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Hey Beautiful People!

It’s been a while. I’ve been writing exams. Some were okay. Some were very terrible. (*wipestear*). But I have a very wonderful news.

I JUST GOT PUBLISHED!

See. I applied for the Farafina few months ago. A writing workshop organized annually by the Queen, Chimamanda Ngozi Adichie. But I got rejected. After healing from the pain of rejection, a friend asked me:

“What are you going to do with that story now?”

I said nothing because I had no idea. If Chimamanda Ngozi Adichie could say no to my entry then all hope was lost. However, he urged me to make multiple submissions and the long and short of the story: The story was accepted and published on COAL NIGERIA: http://www.coalng.com/writings/short-story/women-like-me-do-not-diechimdinma-onwukwe/

I’ll still go ahead to post it here. But do well to stop by the link above.

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It always begins with this numbness on the spot where I know my heart lies, my insides become heavy as though every organ has just been assigned a gruesome task – twist and pull. Then my mood dives, my children become intolerable and their whines irritate me. During the day, I eat everything, anything – like a lactating mammal, and at night, I get doused in my own tears. It is an unending cycle.

I am telling these to my best-friend Ifeyinwa when she says in that gentle attitude of hers ‘Look Oby, If what you want is for me to tell you that you are depressed then I won’t. Nigerian women do not get depressed. You need to get over this and act like nothing happened.’

Her words made me recoil further into my shell; and because pain can be so sharp that it cuts off your tongue, I said nothing. It was true that I needed a listener but what I was scared of were their responses.

“Stay for the sake of your children” This was bad advice.

“Do you want another woman to come and eat the fruits of your labour?”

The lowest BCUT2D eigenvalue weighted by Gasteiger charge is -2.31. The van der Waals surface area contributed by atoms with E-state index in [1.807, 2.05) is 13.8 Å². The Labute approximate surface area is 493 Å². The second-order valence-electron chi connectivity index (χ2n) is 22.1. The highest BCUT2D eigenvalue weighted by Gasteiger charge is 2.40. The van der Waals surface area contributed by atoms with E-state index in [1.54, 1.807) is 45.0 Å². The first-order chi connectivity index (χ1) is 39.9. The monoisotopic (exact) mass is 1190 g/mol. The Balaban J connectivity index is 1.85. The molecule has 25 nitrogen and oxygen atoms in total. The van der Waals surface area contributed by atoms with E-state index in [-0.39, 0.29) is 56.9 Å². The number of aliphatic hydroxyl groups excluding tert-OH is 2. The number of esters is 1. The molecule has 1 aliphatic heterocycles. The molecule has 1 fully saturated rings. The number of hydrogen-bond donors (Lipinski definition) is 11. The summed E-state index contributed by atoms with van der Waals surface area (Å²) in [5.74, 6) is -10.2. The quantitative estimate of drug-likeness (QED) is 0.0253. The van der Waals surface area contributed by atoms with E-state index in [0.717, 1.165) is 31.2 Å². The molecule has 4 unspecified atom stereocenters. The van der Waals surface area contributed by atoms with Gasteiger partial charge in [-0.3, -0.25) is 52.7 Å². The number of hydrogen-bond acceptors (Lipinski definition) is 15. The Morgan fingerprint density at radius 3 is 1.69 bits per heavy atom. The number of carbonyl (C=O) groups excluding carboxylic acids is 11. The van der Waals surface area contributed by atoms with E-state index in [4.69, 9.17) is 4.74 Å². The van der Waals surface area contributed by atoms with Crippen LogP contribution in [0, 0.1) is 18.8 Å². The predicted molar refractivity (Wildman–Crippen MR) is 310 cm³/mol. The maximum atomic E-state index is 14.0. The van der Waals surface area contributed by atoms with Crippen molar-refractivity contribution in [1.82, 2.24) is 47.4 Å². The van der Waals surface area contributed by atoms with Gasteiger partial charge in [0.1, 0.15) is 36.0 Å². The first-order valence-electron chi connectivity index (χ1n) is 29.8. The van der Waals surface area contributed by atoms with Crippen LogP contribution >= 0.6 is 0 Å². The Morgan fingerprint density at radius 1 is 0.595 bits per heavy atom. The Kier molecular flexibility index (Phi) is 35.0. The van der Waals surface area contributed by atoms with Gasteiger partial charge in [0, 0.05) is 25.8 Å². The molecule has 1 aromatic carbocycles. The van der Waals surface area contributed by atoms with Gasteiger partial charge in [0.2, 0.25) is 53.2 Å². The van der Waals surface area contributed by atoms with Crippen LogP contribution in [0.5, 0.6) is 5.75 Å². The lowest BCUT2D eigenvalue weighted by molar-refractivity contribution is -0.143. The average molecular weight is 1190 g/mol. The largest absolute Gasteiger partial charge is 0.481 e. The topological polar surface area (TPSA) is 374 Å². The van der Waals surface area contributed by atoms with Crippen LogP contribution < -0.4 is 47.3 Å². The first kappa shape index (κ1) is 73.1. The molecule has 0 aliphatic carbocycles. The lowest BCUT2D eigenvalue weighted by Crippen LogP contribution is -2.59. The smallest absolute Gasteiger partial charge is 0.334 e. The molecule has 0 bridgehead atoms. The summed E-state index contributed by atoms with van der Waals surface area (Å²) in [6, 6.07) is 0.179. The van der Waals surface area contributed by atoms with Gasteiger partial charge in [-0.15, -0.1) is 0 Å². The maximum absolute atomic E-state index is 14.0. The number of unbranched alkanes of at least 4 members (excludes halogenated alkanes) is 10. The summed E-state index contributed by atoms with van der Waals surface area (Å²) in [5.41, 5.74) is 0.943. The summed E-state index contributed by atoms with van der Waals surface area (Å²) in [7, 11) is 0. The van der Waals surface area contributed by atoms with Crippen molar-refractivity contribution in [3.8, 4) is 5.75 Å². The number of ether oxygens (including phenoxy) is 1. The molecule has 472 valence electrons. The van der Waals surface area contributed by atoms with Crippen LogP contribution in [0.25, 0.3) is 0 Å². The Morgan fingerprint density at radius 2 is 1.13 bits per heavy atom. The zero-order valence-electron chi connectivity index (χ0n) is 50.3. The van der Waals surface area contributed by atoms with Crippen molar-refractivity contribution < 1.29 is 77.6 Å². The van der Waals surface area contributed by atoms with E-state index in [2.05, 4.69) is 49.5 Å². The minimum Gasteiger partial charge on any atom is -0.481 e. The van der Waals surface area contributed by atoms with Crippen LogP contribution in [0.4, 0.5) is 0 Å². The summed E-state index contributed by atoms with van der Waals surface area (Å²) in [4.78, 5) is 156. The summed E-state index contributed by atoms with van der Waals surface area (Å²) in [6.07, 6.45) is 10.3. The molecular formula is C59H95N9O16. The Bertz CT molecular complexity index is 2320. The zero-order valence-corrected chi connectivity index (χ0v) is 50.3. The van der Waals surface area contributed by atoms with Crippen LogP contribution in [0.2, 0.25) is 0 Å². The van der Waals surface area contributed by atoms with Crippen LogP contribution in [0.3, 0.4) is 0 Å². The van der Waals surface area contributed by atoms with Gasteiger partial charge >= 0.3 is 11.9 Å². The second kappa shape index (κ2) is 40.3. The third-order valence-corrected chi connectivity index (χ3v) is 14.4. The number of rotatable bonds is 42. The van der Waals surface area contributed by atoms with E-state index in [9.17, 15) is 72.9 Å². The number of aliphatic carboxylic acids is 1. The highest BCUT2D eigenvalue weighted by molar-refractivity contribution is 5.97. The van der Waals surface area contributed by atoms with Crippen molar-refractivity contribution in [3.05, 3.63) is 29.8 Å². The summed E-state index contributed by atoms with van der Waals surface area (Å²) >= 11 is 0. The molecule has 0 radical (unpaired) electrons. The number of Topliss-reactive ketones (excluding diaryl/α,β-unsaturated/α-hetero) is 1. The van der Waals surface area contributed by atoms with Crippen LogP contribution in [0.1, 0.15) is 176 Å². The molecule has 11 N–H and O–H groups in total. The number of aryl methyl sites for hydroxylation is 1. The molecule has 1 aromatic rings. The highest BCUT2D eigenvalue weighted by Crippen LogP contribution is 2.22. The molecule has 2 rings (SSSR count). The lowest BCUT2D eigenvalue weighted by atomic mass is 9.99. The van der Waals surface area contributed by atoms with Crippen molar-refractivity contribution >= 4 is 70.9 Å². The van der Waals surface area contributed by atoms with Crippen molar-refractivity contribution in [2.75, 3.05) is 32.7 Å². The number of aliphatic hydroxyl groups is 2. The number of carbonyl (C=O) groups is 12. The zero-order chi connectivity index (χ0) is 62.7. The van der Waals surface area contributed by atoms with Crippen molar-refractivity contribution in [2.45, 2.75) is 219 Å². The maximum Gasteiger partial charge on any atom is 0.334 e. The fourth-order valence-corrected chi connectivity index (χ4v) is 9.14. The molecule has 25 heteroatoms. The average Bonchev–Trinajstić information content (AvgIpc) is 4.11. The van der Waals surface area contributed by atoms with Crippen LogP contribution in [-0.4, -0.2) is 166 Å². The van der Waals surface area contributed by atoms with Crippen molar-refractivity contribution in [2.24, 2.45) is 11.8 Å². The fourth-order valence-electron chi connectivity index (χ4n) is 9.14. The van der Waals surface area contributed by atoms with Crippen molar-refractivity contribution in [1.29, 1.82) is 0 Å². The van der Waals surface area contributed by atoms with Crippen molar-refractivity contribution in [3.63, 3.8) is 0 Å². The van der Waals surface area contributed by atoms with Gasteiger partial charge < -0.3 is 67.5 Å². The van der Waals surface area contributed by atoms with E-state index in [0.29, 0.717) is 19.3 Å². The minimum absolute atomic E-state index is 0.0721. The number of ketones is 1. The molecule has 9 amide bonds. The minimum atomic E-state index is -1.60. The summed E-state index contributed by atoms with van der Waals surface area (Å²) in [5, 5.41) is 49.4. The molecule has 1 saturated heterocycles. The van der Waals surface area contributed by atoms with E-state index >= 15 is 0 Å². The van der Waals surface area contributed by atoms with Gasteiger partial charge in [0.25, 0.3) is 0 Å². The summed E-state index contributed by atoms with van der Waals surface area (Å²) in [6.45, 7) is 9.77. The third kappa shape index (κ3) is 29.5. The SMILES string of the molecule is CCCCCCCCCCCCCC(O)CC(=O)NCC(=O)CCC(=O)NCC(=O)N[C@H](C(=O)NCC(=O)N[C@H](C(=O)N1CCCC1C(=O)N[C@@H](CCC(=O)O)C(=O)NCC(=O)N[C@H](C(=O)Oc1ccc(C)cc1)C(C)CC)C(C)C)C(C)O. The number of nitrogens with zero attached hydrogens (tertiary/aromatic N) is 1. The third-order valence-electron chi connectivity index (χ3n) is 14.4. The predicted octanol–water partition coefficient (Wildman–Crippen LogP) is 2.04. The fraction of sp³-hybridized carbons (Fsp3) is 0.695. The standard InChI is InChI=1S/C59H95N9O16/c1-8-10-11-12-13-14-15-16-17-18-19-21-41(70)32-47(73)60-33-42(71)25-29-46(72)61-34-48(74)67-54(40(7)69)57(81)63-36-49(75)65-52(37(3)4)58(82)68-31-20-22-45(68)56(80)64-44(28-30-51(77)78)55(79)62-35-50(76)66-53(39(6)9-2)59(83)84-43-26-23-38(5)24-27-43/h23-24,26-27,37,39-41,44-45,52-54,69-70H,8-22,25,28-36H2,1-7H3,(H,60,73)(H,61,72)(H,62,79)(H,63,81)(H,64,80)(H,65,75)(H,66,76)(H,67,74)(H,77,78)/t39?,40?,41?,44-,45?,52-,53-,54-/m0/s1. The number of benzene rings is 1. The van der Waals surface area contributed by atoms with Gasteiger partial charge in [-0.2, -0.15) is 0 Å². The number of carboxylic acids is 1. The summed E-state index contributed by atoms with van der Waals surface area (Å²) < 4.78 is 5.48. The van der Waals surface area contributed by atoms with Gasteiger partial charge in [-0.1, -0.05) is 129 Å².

“How would you survive without a husband?”

My parents always made such comments whenever I tried to confide in them. Once, my mother told me to “Pray until something happens” I did, nothing happened.

I had gone to see my Adanne and she told me about the sheer joy of perseverance and waiting on the Lord. She said these things to me while I lay on her couch with the broken skin on my lips and the sagging bags under my eyes. I had not planned my life this way; I had wanted to make a difference. I thought of those nights in the dark dormitory of Queens College when Ifeyinwa and I whispered about the change we wanted to effect in the world. Yes, I think otherwise now, but I know I tried.

I have come to understand that no one fixes an appointment with fate; it does what it wants; it crosses you; it unsettles you; then you try to endure; then you try not to die.

If the agony of watching your best efforts wasted could kill, I would have died that Sunday afternoon when he threw my pot of stew into the waste dump behind the house.

If words could kill, I would have died the night he hurled his “I resent you.” at me.

That night he came back from work and pushed me to the chair, thrusting his fullness into me; I did not die. But I was broken. Those groans announced the beginning of my becoming a living, breathing, emotionally dead woman.

I abandoned myself, forgetting what it felt like to be human, regarding myself as something I knew but not intimately.

I was dying slowly – life as I knew it was gradually fading away. I later realized that the pains I had swallowed like tiny pills would soon become my death. I questioned if giving up my dignity in the service of family and marriage was the right thing to do. I now know how a person can cover her wounds until they fester and rot and I now know how the smell of it can crowd a whole room.

And so the day I packed my bags and dusty certificate, the day I finally made up my mind to leave and find myself; I did not die.

Because marriage is like a battlefield, a warfront of ironies–sometimes, a gory ground of bloodied resolve; and, other times, a beautiful pillage of swollen hearts and sinking jaws.

Some women get maimed in the war. Some die in the war.

But women like me get maimed and survive.

Women like me don’t die.

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First published here >>>  http://www.coalng.com/writings/short-story/women-like-me-do-not-diechimdinma-onwukwe/

Thanks for reading. Please share.

Love xoxo

Adriel©2016

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